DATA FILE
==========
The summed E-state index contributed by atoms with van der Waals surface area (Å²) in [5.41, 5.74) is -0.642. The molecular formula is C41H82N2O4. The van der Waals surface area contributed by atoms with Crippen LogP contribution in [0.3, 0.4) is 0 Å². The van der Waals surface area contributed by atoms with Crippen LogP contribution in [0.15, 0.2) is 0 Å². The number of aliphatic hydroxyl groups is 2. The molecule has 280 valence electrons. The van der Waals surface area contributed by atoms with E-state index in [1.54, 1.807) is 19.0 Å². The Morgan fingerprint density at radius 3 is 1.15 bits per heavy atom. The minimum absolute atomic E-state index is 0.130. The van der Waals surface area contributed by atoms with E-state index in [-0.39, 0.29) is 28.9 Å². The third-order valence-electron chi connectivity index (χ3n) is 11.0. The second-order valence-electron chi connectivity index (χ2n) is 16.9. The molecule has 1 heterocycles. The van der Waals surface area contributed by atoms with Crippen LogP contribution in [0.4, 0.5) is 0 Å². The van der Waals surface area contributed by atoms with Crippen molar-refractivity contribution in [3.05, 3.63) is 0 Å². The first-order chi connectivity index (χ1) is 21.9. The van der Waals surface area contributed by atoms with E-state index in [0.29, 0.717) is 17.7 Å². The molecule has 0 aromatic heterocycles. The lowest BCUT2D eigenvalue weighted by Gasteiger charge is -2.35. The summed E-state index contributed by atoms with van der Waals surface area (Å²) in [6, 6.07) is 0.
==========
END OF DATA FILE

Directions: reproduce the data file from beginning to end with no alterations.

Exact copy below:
The summed E-state index contributed by atoms with van der Waals surface area (Å²) in [5.41, 5.74) is -0.642. The molecular formula is C41H82N2O4. The van der Waals surface area contributed by atoms with Crippen LogP contribution in [0.3, 0.4) is 0 Å². The van der Waals surface area contributed by atoms with Crippen LogP contribution in [0.15, 0.2) is 0 Å². The number of aliphatic hydroxyl groups is 2. The molecule has 280 valence electrons. The van der Waals surface area contributed by atoms with E-state index in [1.54, 1.807) is 19.0 Å². The Morgan fingerprint density at radius 3 is 1.15 bits per heavy atom. The minimum absolute atomic E-state index is 0.130. The van der Waals surface area contributed by atoms with E-state index in [-0.39, 0.29) is 28.9 Å². The third-order valence-electron chi connectivity index (χ3n) is 11.0. The second-order valence-electron chi connectivity index (χ2n) is 16.9. The molecule has 1 heterocycles. The van der Waals surface area contributed by atoms with Crippen LogP contribution in [0.4, 0.5) is 0 Å². The van der Waals surface area contributed by atoms with Crippen molar-refractivity contribution in [3.05, 3.63) is 0 Å². The first-order chi connectivity index (χ1) is 21.9. The van der Waals surface area contributed by atoms with E-state index in [0.29, 0.717) is 17.7 Å². The molecule has 0 aromatic heterocycles. The lowest BCUT2D eigenvalue weighted by Gasteiger charge is -2.35. The summed E-state index contributed by atoms with van der Waals surface area (Å²) in [6, 6.07) is 0.